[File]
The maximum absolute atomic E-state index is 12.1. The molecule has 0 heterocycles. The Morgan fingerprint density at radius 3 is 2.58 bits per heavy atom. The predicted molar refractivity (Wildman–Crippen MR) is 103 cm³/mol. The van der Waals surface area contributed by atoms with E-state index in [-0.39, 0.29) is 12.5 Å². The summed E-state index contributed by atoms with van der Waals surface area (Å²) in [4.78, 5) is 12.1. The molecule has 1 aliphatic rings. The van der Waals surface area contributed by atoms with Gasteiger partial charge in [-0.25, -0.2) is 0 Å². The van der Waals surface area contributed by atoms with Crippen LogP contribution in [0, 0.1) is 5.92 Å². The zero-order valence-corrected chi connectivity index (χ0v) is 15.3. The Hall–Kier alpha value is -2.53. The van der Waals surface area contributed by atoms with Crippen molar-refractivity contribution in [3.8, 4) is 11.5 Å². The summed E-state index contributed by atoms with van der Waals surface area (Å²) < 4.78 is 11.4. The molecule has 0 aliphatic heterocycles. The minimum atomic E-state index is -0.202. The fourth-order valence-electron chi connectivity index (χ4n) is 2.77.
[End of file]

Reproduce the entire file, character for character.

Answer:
The maximum absolute atomic E-state index is 12.1. The molecule has 0 heterocycles. The Morgan fingerprint density at radius 3 is 2.58 bits per heavy atom. The predicted molar refractivity (Wildman–Crippen MR) is 103 cm³/mol. The van der Waals surface area contributed by atoms with E-state index in [-0.39, 0.29) is 12.5 Å². The summed E-state index contributed by atoms with van der Waals surface area (Å²) in [4.78, 5) is 12.1. The molecule has 1 aliphatic rings. The van der Waals surface area contributed by atoms with Gasteiger partial charge in [-0.25, -0.2) is 0 Å². The van der Waals surface area contributed by atoms with Crippen LogP contribution in [0, 0.1) is 5.92 Å². The zero-order valence-corrected chi connectivity index (χ0v) is 15.3. The Hall–Kier alpha value is -2.53. The van der Waals surface area contributed by atoms with Crippen molar-refractivity contribution in [3.8, 4) is 11.5 Å². The summed E-state index contributed by atoms with van der Waals surface area (Å²) < 4.78 is 11.4. The molecule has 0 aliphatic heterocycles. The minimum atomic E-state index is -0.202. The fourth-order valence-electron chi connectivity index (χ4n) is 2.77.